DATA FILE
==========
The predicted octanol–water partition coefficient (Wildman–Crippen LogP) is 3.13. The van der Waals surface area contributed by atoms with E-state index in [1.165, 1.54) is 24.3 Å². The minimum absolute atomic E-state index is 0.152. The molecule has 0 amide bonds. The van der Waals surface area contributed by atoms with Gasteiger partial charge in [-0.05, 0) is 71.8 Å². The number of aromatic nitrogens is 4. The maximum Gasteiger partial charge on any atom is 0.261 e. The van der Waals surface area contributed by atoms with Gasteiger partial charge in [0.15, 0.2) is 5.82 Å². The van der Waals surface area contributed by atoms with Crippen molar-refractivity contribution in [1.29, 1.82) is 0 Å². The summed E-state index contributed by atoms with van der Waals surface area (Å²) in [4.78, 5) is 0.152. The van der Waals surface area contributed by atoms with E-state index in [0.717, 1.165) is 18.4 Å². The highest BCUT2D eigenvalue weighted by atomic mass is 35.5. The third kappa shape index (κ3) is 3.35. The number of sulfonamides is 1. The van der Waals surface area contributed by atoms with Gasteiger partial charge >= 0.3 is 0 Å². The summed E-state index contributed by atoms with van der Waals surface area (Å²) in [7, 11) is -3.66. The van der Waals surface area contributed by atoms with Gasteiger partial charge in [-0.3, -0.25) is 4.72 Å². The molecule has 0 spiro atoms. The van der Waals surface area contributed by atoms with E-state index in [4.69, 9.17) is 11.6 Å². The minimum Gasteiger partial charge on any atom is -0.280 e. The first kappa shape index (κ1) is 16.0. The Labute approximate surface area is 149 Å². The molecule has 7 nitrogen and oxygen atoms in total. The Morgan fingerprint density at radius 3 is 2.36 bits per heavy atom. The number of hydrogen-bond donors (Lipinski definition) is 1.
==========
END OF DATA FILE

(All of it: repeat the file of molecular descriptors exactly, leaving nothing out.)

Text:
The predicted octanol–water partition coefficient (Wildman–Crippen LogP) is 3.13. The van der Waals surface area contributed by atoms with E-state index in [1.165, 1.54) is 24.3 Å². The minimum absolute atomic E-state index is 0.152. The molecule has 0 amide bonds. The van der Waals surface area contributed by atoms with Gasteiger partial charge in [-0.05, 0) is 71.8 Å². The number of aromatic nitrogens is 4. The maximum Gasteiger partial charge on any atom is 0.261 e. The van der Waals surface area contributed by atoms with Gasteiger partial charge in [0.15, 0.2) is 5.82 Å². The van der Waals surface area contributed by atoms with Crippen molar-refractivity contribution in [1.29, 1.82) is 0 Å². The summed E-state index contributed by atoms with van der Waals surface area (Å²) in [4.78, 5) is 0.152. The van der Waals surface area contributed by atoms with E-state index in [0.717, 1.165) is 18.4 Å². The highest BCUT2D eigenvalue weighted by atomic mass is 35.5. The third kappa shape index (κ3) is 3.35. The number of sulfonamides is 1. The van der Waals surface area contributed by atoms with Gasteiger partial charge >= 0.3 is 0 Å². The summed E-state index contributed by atoms with van der Waals surface area (Å²) in [7, 11) is -3.66. The van der Waals surface area contributed by atoms with Gasteiger partial charge in [-0.3, -0.25) is 4.72 Å². The molecule has 0 spiro atoms. The van der Waals surface area contributed by atoms with E-state index in [4.69, 9.17) is 11.6 Å². The minimum Gasteiger partial charge on any atom is -0.280 e. The first kappa shape index (κ1) is 16.0. The Labute approximate surface area is 149 Å². The molecule has 7 nitrogen and oxygen atoms in total. The Morgan fingerprint density at radius 3 is 2.36 bits per heavy atom. The number of hydrogen-bond donors (Lipinski definition) is 1.